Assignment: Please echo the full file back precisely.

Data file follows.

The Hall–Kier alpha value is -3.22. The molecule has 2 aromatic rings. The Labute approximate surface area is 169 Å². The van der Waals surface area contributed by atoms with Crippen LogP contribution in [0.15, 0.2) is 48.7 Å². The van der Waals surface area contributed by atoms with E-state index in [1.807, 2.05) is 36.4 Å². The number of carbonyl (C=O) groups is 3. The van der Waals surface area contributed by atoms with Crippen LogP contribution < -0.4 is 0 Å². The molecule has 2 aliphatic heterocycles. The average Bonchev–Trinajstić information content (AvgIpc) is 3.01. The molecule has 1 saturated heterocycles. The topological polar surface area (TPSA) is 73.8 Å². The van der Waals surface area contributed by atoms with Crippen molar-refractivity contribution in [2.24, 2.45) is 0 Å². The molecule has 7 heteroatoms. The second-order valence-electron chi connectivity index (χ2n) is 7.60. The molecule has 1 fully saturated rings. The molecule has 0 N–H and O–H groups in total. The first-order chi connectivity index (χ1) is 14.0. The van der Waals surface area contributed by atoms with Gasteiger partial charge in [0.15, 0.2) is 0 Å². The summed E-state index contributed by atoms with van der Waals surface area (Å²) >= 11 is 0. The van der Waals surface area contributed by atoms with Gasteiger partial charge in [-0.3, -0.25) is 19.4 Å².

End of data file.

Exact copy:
The Hall–Kier alpha value is -3.22. The molecule has 2 aromatic rings. The Labute approximate surface area is 169 Å². The van der Waals surface area contributed by atoms with Crippen LogP contribution in [0.15, 0.2) is 48.7 Å². The van der Waals surface area contributed by atoms with E-state index in [1.807, 2.05) is 36.4 Å². The number of carbonyl (C=O) groups is 3. The van der Waals surface area contributed by atoms with Crippen LogP contribution < -0.4 is 0 Å². The molecule has 2 aliphatic heterocycles. The average Bonchev–Trinajstić information content (AvgIpc) is 3.01. The molecule has 1 saturated heterocycles. The topological polar surface area (TPSA) is 73.8 Å². The van der Waals surface area contributed by atoms with Crippen molar-refractivity contribution in [2.24, 2.45) is 0 Å². The molecule has 7 heteroatoms. The second-order valence-electron chi connectivity index (χ2n) is 7.60. The molecule has 1 fully saturated rings. The molecule has 0 N–H and O–H groups in total. The first-order chi connectivity index (χ1) is 14.0. The van der Waals surface area contributed by atoms with Gasteiger partial charge in [0.15, 0.2) is 0 Å². The summed E-state index contributed by atoms with van der Waals surface area (Å²) >= 11 is 0. The van der Waals surface area contributed by atoms with Gasteiger partial charge in [-0.3, -0.25) is 19.4 Å².